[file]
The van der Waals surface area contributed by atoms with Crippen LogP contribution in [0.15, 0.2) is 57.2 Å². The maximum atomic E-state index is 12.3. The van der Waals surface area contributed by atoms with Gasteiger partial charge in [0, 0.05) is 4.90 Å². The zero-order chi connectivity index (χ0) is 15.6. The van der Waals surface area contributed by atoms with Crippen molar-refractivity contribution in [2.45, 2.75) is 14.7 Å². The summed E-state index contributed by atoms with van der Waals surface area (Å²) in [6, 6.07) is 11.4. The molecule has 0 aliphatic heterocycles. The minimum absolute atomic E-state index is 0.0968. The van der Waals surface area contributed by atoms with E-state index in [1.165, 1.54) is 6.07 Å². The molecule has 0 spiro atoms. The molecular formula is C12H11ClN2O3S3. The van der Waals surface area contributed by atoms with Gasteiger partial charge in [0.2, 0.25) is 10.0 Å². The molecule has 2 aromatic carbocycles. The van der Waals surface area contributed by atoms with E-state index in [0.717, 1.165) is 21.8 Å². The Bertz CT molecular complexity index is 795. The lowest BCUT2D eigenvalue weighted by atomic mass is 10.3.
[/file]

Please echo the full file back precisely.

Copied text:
The van der Waals surface area contributed by atoms with Crippen LogP contribution in [0.15, 0.2) is 57.2 Å². The maximum atomic E-state index is 12.3. The van der Waals surface area contributed by atoms with Gasteiger partial charge in [0, 0.05) is 4.90 Å². The zero-order chi connectivity index (χ0) is 15.6. The van der Waals surface area contributed by atoms with Crippen molar-refractivity contribution in [2.45, 2.75) is 14.7 Å². The summed E-state index contributed by atoms with van der Waals surface area (Å²) in [6, 6.07) is 11.4. The molecule has 0 aliphatic heterocycles. The minimum absolute atomic E-state index is 0.0968. The van der Waals surface area contributed by atoms with E-state index in [1.165, 1.54) is 6.07 Å². The molecule has 0 spiro atoms. The molecular formula is C12H11ClN2O3S3. The van der Waals surface area contributed by atoms with Gasteiger partial charge in [0.2, 0.25) is 10.0 Å². The molecule has 2 aromatic carbocycles. The van der Waals surface area contributed by atoms with E-state index in [0.717, 1.165) is 21.8 Å². The Bertz CT molecular complexity index is 795. The lowest BCUT2D eigenvalue weighted by atomic mass is 10.3.